Friday, January 9, 2009
I arrived at the South Hall to pick up my press pass with the usual fear and loathing: I don't gamble and I hate crowds, both of which define Vegas. Fortunately the crowds this year at CES are a lot smaller than last year, and the number of startups willing to gamble their annual marketing budget on a booth has also diminshed. There's still plenty worth seeing, but at least you don't feel quite so much like a salmon swimming upstream when you go to see it. I'm interested to see whether large trade shows like CES can weather the coming economic storm or instead blink out like once-mighty Comdex. My guess is that small local shows are the wave of the future and large shows the new dinosaurs.
My vote for the most fun exhibit is Nvidia's 3D demos of Guitar Hero. People were standing in line to grab a pair of 3D glasses to watch a computer-generated version of Sting rip through some hot licks. OK, so these guys are just chipheads, but they definitely know something about demand creation.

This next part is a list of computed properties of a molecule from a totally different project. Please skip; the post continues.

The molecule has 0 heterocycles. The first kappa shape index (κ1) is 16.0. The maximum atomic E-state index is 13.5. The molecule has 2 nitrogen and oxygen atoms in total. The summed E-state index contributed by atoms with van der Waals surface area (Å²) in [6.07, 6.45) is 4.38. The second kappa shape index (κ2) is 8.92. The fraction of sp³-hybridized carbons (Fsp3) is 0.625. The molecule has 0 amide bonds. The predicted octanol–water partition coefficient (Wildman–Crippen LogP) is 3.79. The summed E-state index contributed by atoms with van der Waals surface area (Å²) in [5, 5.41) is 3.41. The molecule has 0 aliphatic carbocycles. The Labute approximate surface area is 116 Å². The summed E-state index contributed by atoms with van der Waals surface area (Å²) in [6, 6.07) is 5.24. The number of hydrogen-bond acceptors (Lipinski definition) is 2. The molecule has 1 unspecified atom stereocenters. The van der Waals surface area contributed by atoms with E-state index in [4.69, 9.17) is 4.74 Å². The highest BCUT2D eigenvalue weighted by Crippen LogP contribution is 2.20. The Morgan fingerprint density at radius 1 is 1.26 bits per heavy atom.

Qualcomm's demo of Android running on their Snapdragon chipset was also noteworthy, if not being quite as snappy. T-Mobile's G1 handset, made by HTC, may be the first to run Android--using Qualcomm's chipset--but Motorola, Samsung and numerous other manufacters have announced pending products based on the Android platform. Expect Android to unleash a wave of new handset applications, drive pricepoints down and cause heartburn for carriers whose 'walled gardens' will be under attack.
Steve Ballmer's opening keynote painted an optimistic future for technology: "No matter what happens with the economy, our digital lives will only get richer." The big opportunities for the tech industry are the convergence of the PC, phone and TV; a more natural interaction with devices that will incorporate speech and hand gestures; and 'the connected experience between devices' ("Was it good for you, too?"). Windows 7 beta will be available shortly and will "deliver the ultimate Windows experience." One can only hope that will be resemble Windows embedded and not Vista.
Posted by John Donovan at 8:58 AM